Kalnins, V.J.; Freemantle, J.R. [Institute for Space and Terrestrial Science, Ontario (Canada); Brown, C.E. [Intermap Technologies, Ontario (Canada)] [and others

1996-12-31

180

Increasing Heavy Oil Reserves in the Wilmington Oil Field Through Advanced Reservoir Characterization and Thermal Production Technologies  

SciTech Connect

The project involves improving thermal recovery techniques in a slope and basin clastic (SBC) reservoir in the Wilmington field, Los Angeles Co., Calif. using advanced reservoir characterization and thermal production technologies. The existing steamflood in the Tar zone of Fault Block (FB) II-A has been relatively inefficient because of several producibility problems which are common in SBC reservoirs. Inadequate characterization of the heterogeneous turbidite sands, high permeability thief zones, low gravity oil, and nonuniform distribution of remaining oil have all contributed to poor sweep efficiency, high steam-oil ratios, and early steam breakthrough. Operational problems related to steam breakthrough, high reservoir pressure, and unconsolidated formation sands have caused premature well and downhole equipment failures. In aggregate, these reservoir and operational constraints have resulted in increased operating costs and decreased recoverable reserves. The advanced technologies to be applied include: (1) Develop three-dimensional (3-D) deterministic and stochastic geologic models. (2) Develop 3-D deterministic and stochastic thermal reservoir simulation models to aid in reservoir management and subsequent development work. (3) Develop computerized 3-D visualizations of the geologic and reservoir simulation models to aid in analysis. (4) Perform detailed study on the geochemical interactions between the steam and the formation rock and fluids. (5) Pilot steam injection and production via four new horizontal wells (2 producers and 2 injectors). (6) Hot water alternating steam (WAS) drive pilot in the existing steam drive area to improve thermal efficiency. (7) Installing a 2100 foot insulated, subsurface harbor channel crossing to supply steam to an island location. (8) Test a novel alkaline steam completion technique to control well sanding problems and fluid entry profiles. (9) Advanced reservoir management through computer-aided access to production and geologic data to integrate reservoir characterization, engineering, monitoring, and evaluation.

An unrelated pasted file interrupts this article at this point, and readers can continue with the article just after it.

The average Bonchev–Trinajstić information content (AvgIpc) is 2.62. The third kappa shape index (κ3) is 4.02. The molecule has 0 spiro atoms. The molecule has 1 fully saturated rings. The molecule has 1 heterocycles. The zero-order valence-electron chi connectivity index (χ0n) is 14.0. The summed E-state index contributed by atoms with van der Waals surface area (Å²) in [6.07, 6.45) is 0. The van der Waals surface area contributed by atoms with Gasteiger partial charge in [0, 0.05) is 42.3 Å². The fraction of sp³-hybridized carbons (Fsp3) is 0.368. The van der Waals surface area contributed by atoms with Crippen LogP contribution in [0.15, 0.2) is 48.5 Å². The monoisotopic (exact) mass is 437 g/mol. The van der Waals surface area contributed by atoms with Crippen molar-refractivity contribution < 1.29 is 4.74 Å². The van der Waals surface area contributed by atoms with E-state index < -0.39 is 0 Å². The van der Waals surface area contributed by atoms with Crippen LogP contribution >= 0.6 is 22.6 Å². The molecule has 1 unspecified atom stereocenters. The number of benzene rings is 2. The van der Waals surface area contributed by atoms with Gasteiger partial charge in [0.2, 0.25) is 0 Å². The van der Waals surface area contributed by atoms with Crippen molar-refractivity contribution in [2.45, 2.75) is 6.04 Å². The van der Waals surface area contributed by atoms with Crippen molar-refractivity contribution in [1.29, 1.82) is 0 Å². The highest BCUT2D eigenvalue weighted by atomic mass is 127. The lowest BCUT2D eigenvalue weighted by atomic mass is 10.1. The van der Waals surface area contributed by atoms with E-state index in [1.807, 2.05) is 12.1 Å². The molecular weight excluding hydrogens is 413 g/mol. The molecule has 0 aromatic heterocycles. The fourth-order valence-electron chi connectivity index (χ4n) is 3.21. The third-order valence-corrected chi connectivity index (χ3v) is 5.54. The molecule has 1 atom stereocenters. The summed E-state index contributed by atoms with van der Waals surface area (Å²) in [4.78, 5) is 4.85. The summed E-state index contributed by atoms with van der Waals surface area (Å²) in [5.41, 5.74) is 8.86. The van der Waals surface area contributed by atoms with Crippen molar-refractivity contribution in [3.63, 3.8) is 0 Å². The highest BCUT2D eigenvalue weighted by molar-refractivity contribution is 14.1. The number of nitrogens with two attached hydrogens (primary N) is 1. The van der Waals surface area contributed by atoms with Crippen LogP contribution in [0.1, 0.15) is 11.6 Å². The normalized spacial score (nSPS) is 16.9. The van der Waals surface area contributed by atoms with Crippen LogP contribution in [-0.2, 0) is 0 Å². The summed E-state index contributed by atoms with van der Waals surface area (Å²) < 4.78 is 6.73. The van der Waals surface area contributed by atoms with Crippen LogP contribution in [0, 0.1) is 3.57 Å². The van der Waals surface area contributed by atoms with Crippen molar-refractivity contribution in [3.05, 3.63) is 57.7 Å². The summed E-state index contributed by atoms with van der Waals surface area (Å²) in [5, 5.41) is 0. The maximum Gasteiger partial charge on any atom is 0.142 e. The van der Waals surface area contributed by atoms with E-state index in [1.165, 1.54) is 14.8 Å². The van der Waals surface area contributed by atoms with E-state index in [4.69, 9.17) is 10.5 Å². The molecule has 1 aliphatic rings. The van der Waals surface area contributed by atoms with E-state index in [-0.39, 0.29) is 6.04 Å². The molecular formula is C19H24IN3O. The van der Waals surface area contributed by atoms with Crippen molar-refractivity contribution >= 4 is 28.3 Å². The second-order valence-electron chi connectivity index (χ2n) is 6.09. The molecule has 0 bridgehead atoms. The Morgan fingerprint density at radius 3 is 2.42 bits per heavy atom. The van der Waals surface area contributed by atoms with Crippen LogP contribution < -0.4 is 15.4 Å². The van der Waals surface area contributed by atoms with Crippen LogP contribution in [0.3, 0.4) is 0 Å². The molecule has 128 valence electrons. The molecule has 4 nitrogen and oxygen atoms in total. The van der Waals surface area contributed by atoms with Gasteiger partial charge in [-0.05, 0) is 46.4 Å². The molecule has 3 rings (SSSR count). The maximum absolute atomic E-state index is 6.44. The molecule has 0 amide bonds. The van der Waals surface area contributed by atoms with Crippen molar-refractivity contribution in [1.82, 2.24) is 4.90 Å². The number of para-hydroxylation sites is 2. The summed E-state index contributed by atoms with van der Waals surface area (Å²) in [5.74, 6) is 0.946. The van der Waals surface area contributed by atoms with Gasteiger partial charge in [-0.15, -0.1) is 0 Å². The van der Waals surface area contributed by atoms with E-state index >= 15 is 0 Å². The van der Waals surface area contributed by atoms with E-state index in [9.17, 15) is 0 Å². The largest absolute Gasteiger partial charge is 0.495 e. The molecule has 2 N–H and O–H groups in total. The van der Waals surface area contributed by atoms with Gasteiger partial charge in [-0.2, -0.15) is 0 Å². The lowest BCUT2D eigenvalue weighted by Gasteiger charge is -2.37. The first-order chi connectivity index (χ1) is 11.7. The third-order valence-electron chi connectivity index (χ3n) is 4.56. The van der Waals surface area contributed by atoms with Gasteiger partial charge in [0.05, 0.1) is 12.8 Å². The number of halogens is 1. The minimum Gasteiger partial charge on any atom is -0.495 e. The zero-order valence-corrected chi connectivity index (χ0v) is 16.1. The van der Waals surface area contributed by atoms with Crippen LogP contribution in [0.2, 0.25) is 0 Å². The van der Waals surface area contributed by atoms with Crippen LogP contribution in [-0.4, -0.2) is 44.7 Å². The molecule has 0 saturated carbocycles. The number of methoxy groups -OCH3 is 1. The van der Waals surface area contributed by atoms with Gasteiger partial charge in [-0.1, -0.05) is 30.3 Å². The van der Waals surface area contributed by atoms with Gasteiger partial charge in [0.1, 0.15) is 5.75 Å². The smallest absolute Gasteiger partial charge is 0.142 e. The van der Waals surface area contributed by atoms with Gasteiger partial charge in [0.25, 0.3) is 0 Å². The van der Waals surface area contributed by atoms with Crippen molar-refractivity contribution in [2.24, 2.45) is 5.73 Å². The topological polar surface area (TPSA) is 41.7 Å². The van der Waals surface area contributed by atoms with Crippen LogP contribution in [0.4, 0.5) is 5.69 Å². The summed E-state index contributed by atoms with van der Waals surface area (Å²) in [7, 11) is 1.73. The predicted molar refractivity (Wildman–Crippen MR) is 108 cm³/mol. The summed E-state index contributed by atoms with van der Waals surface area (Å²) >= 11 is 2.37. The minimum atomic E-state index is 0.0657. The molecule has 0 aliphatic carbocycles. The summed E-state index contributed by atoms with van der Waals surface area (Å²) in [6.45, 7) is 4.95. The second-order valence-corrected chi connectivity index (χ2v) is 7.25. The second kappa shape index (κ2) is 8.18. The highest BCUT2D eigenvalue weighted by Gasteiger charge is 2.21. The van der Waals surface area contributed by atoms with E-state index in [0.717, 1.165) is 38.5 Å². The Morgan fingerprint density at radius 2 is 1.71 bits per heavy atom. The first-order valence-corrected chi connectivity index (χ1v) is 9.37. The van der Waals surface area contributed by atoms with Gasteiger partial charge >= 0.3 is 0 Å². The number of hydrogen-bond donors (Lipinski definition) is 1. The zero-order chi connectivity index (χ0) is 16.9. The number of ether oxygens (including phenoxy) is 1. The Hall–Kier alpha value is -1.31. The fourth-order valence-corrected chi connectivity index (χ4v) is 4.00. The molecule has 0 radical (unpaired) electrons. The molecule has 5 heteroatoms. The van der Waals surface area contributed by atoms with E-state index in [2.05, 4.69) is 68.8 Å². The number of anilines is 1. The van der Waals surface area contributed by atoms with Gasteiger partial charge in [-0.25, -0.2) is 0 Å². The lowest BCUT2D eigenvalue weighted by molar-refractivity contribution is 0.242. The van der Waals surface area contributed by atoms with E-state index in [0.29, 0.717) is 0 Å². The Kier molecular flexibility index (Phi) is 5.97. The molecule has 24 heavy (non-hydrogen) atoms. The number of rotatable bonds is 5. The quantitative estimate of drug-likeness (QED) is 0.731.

Scott Hara

1998-03-03

181

Increasing Heavy Oil Reserves in the Wilmington Oil Field Through Advanced Reservoir Characterization and Thermal Production Technologies  

SciTech Connect